Thursday, November 5, 2015

Dance History

I've been in a correspondence rut lately, focusing more on reading than writing. Maybe it's the change of seasons, or being back home after such an adventure, but I just haven't had much to say. But it's Thursday, so why not take a trip in ye olde time machine for a spell...

August 1993:

Photo by Barbara Morgan
As always, [sic]....

"Hey woman,

Sorry it's taken me so long to write you - I've beem thinkin about ^you quite a - but I hope ^your dancin dancin. You sound like you have a crazy schedule - I'll send you my address when I get it. I'll be staying in a graduate housing type of deal. I haven't danced in a long time I'm getting pretty nervous. I don't remember how to do this school thing. I want to make this good. I want to learn my brains out. 

I'm leaving here the 16th and probably be in Mass around the 25th. I'm going to try to get an E-MAIL account so we can communicate - Take care

Love ya - T"

This was the summer before my final year in college, from a friend who had graduated some years before but had come back to my school to teach and generally be awesome the previous year. She was on her way to Smith College to get her MFA in Dance. I can so relate to those nerves about school and that thirst for learning, although I'm pretty sure that "a long time" back then meant something like 6 weeks. Nowadays I sometimes go months between classes - and trust me, even when it's been weeks, it might as well be 6 months. Aging bodies are cruel!

As with many school friends, we drifted apart after a few years. She did come visit me in Seattle after her graduate program, and through the magic of social media I know she's still choreographing and dancing (yay!).

The most telling part of this postcard is the final sentence - this was back when email was accessible primarily through schools (and was still being called Electronic Mail or "e-mail"!), and everyone was so excited about this new, instant way to communicate with people. "Instant" being relative, of course - at my college, at least, few people had their own computers or access to a modem on their own, so we'd find excuses all day long to drop by the mail room or the library to use one of the 3 or 4 terminals. But the (electronic) writing was on the wall. It's no coincidence that my archive of postcards dries up about two years after this.
 
You can see the tape marks on this postcard - it was clearly well loved. The photo is from legendary modern dance pioneer Martha Graham's work Celebration, taken in 1937. I love the simplicity of the action in this picture, as well as the costumes and those gorgeously pointed (but not over-stretched) feet.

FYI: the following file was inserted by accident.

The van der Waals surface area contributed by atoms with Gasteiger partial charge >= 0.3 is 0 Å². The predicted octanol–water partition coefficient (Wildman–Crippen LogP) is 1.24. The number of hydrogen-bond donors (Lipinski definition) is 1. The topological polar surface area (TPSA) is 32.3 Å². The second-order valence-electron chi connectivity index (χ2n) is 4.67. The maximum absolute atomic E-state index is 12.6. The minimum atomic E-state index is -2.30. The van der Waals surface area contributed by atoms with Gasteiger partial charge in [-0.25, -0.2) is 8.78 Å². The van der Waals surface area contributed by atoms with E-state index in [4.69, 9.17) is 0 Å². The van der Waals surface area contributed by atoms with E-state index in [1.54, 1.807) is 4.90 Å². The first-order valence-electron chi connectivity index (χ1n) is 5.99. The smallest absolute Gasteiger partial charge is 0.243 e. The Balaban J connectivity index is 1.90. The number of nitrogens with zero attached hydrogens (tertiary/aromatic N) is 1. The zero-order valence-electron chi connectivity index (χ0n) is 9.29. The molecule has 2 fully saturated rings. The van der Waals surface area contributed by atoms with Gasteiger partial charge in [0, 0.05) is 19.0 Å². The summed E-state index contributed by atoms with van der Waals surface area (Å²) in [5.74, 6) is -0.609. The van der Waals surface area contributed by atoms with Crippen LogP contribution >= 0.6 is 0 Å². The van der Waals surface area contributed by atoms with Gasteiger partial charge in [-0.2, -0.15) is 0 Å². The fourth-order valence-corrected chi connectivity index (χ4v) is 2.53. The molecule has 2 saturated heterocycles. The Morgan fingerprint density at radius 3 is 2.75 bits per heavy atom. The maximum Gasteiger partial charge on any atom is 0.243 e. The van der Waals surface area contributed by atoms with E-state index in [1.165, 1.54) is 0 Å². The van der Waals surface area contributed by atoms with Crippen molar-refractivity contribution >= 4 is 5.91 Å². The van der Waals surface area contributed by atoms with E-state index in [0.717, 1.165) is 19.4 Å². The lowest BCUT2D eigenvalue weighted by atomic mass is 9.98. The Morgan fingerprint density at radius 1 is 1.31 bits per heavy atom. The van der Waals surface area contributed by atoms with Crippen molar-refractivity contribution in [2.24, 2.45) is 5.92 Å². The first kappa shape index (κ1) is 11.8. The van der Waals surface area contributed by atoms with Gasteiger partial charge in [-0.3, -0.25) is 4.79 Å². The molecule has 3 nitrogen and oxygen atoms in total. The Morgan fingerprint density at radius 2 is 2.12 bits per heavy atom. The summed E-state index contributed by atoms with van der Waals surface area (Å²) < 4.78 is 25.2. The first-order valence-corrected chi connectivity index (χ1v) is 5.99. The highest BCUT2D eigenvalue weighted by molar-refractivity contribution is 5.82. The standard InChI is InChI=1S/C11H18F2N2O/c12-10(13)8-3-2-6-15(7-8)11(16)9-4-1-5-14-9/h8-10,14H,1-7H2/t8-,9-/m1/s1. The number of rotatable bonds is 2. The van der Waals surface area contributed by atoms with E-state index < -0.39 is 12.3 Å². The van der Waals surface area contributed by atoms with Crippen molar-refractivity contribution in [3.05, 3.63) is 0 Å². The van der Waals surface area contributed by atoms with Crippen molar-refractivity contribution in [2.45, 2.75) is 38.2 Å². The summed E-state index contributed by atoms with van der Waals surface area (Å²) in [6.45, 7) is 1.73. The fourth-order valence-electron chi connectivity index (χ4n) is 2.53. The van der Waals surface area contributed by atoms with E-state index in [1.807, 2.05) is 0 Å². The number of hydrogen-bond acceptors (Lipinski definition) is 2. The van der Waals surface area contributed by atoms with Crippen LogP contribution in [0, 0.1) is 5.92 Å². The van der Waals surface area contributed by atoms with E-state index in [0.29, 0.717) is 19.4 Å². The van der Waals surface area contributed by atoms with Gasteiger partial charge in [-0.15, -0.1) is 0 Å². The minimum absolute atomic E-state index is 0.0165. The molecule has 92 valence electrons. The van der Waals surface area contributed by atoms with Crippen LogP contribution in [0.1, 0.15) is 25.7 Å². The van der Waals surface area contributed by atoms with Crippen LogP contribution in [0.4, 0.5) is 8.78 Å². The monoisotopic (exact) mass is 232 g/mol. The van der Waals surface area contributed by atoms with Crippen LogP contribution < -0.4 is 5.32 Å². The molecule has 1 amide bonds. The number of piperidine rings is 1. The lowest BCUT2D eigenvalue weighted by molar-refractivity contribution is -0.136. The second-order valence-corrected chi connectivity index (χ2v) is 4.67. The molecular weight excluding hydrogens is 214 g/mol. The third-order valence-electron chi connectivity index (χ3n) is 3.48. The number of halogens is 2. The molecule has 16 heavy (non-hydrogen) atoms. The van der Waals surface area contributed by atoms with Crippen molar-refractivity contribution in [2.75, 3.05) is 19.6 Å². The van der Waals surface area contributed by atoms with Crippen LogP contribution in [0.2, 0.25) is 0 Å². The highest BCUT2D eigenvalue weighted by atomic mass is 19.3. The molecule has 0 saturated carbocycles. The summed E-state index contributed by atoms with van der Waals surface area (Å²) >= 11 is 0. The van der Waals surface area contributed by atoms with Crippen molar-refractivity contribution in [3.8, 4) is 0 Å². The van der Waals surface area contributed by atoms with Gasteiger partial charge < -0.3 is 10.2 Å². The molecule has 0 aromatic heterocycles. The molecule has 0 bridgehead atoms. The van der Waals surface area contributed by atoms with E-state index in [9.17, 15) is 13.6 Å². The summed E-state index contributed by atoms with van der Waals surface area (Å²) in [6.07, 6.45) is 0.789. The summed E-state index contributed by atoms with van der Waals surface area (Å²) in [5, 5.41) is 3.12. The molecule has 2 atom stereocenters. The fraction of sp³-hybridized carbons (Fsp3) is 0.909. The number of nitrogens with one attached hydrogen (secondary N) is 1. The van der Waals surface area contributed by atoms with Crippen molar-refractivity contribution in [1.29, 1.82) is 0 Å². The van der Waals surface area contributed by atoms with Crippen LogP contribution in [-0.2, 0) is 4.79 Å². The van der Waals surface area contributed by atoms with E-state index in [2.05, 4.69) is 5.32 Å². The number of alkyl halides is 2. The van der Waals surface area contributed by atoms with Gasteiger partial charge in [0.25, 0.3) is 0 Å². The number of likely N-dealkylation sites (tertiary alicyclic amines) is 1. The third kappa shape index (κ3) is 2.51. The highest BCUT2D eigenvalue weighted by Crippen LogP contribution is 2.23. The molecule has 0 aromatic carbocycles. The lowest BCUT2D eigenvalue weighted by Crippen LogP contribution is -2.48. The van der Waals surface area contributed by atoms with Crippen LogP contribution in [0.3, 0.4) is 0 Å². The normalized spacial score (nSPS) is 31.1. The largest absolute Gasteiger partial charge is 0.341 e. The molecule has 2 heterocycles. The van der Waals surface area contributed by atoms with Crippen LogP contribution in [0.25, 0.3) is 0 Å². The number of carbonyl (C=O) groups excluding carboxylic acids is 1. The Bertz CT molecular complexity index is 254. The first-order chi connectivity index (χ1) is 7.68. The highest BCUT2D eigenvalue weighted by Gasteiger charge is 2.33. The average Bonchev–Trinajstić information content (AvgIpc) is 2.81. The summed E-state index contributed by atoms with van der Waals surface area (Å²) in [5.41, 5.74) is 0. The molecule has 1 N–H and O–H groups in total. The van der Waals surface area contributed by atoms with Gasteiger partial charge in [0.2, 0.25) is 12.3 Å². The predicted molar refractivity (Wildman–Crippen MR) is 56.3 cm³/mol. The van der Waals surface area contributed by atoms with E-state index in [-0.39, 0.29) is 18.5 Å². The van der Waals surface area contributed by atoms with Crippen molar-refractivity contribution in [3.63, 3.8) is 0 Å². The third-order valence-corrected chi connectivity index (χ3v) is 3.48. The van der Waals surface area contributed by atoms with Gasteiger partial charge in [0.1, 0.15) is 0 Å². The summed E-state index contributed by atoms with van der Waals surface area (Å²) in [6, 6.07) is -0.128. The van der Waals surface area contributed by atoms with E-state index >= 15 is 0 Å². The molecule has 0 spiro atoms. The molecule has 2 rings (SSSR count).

Saturday, October 17, 2015

Beijing (revisited)

I've been across the world and back since my last post. My sweetie and I spent a madcap week in Beijing, China, taking in as much history (and delicious food) as we could manage in 7 days. I'm not sure why it's taken me so long to come back to this blog, but it's probably a combination of not wanting to admit the trip is really in the past, and being a bit frustrated with myself for not getting my travel blog off the ground.

My first view of China after a long flight

I took several postcards with me, as always, as a backup. Ideally, I prefer to get postcards from the place that I'm visiting, but sometimes I am too busy experiencing a place to search out postcards. I did manage to find some decent postcard packets early on (although I found better individual postcards on our last day that will have to go out later). We spent our days walking walking walking and returned to our rented room utterly spent, and I was focused on trying to write down what we'd done and seen in my journal, soak up some internet to let friends and family know we hadn't dropped off the edge of the world, and then we would spend time with our amazing hosts in the evenings. This made it surprisingly hard to carve out a few minutes to write postcards - my facebook posts were basically what I would say anyway, so what was the point? Exactly the mindset I'm trying to combat, great.

Exploring the hutong alleyways
 
I did manage to write two postcards (to people who are not on facebook) midweek, which led to the next challenge: getting them stamped and in the mail before we left the country. I asked our host about mailing postcards, and he said it was really expensive and not really worth it. I didn't care about that, since it was only two, but he didn't offer up information about how or where to go. So I carried these two postcards with me the rest of the week on the off chance we saw a post office - although admittedly our daily adventures were so vast, and Beijing is so huge and a little overwhelming, that I wasn't really looking that hard.

Our favorite street food vendors, making pork belly sandwiches
 On Sunday, our final day, I was kicking myself for having missed out AGAIN on mailing postcards from the road. I thought about leaving some money with our host and asking him to mail them, but he'd really gone above and beyond for us already - and that would be kind of cheating, wouldn't it? We headed out for our final day of exploring, taking a bus to the 798 Art District and wandering through graffiti-lined alleyways, art galleries, and boutiques (finding gifts for home and better postcards), willing our trip to extend just a little longer. When we got off the bus back in our neighborhood, I spotted something that had the words "post" and "bank" in the title and it was open. On a SUNDAY. I yelled out "Post Office!!!", alarming my girlfriend who had no idea I was even looking for one, and made a beeline for it.

Art + tourism in the 798 District


Inside, there was a handful of customers and a few postal workers, none of whom seemed in a hurry to wait on us. I should point out that we were staying well out of the main part of the city, and most locals we encountered spoke little-to-no english. But this was a pretty simple transaction, after all. It cost ¥4.50 to mail each postcard, which seemed spendy (but worth it) in the moment, but it's actually less than 75 cents in USD, less than it costs to send an international postcard here.

Obligatory Great Wall photo.